There’s no question that technology has profoundly changed the way we live — how we pay for groceries, watch our favorite shows, browse restaurant menus, and so much more. While these are all seemingly ordinary interactions in modern day, they are woven with extraordinary innovation. It’s easy to forget the level of technology involved in simply “tapping” a card to pay a bill or uploading a photo to social media. Pretty amazing, right?

Below, we compiled a list of several technological inventions that have transformed many of our day-to-day lives — from software that recognizes our faces to apps that changed group dining for the better. As we reflect on how much has changed, it’s exciting to imagine what’s to come! 

Personalized Algorithms 

Looking for a new show to watch? Netflix has a rec for that based on your personal preferences. According to Netflix, “Recommendation algorithms are at the core of the Netflix product. We continually seek to improve them by advancing the state-of-the-art in the field. We do this by using the data about what content our members watch and enjoy along with how they interact with our service to get better at figuring out what the next great movie or TV show for them will be.” 

It’s reported that people discover more than 80% of the shows they watch on the streaming platform through this recommendation system, which speaks to the power of personalization. 


Per WIRED, the system works by using “machine learning and algorithms to help break viewers’ preconceived notions and find shows that they might not have initially chosen.” The goal: Keep finding people new things to watch. 

But it isn’t just Netflix that’s utilizing this feature to maintain and grow its subscriber base: Various other apps and services, including Goodreads and Spotify, are working to curate content that people love. 

“Personalized recommendations based on past viewing or listening habits have become the foundation of media streaming services,” Forbes explained. Consumers rely on these suggestions to discover new songs and artists. If done correctly, personalized recommendations can become taste-making content that keeps users coming back for more.”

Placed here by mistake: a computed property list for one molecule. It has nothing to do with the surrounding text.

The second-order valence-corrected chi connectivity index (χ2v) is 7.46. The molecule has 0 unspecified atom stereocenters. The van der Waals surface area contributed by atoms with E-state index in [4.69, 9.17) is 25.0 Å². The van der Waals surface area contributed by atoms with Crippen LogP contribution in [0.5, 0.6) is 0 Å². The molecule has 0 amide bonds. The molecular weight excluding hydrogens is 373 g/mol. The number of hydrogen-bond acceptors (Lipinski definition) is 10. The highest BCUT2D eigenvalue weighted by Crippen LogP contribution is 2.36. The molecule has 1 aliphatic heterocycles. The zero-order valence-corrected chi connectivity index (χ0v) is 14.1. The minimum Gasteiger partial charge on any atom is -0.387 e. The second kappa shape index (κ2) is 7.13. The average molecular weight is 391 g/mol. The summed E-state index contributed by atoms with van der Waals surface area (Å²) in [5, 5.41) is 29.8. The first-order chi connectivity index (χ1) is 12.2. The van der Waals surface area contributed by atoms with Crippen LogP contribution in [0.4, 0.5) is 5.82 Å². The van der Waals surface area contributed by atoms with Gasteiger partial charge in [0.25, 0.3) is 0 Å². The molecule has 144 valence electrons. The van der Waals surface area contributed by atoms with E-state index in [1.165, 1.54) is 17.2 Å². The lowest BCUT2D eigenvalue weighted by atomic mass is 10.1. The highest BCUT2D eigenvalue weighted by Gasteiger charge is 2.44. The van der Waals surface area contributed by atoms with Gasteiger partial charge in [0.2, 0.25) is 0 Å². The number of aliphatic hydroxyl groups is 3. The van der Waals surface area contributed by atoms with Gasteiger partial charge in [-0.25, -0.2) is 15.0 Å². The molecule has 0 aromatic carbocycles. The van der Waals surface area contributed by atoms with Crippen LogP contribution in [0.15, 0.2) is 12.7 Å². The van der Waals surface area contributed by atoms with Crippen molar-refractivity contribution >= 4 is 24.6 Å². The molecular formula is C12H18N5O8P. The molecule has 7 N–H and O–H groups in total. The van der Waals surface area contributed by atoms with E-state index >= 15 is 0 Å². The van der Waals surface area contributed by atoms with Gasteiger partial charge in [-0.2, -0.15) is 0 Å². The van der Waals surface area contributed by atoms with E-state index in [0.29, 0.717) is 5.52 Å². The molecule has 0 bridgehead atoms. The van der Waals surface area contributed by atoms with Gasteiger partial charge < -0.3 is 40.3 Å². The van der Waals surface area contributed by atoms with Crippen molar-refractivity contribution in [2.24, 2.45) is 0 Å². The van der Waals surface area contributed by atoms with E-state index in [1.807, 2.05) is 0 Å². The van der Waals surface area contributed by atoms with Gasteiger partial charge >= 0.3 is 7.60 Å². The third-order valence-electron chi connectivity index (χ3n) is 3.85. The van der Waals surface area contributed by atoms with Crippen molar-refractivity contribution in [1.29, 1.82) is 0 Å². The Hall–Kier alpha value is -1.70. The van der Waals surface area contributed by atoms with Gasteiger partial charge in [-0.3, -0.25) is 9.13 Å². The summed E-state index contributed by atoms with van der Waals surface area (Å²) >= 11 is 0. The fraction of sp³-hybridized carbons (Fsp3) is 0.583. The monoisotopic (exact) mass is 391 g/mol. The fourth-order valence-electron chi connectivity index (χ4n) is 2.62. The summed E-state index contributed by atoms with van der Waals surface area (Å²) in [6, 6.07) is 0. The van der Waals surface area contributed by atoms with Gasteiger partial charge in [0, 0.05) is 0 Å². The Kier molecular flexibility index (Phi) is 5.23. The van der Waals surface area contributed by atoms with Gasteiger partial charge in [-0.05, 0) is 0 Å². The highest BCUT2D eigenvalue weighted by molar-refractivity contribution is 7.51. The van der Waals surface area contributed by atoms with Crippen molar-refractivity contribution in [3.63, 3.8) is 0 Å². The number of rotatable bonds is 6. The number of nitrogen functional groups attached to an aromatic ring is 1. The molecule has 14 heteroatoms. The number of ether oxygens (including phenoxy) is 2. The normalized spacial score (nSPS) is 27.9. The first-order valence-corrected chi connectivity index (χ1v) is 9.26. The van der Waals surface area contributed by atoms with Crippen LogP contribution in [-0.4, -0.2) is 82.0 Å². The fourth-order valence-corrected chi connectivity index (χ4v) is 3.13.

Contactless Payments 

Changing the way we make purchases, contactless payments allow for data transfer and wireless communication between devices. 

Nerd Wallet explains, “Near-field communication, or NFC, technology is used for contactless payments and allows wireless communication between two devices — a contactless card and a card reader, for example. Technology, like NFC, that uses radio frequency identification, or RFID, has been around for decades.”


RFID “sends information between a tag to a scanner. The scanner, or reader, emits radio waves that pick up signals from nearby items with RFID tags, which also send out radio waves,” per the outlet. “With its ability to store and send huge amounts of data, RFID technology has been implemented in a number of sectors, including health care and the military, in a variety of applications.”

This type of technology allows for “tap” payments, in which a card or device is held above a reader to make a transaction.

What makes it so popular? “Tap” payment is faster and more convenient, which is likely why it’s becoming increasingly common, with 79% of people using the technology worldwide, The Wall Street Journal reports. 

QR Codes

Invented in 1994, Quick Response, or QR, codes were initially designed by a Japanese company to track automobile parts moving through the assembly process. Fast forward to 2020, and these scannable bar codes boomed in popularity.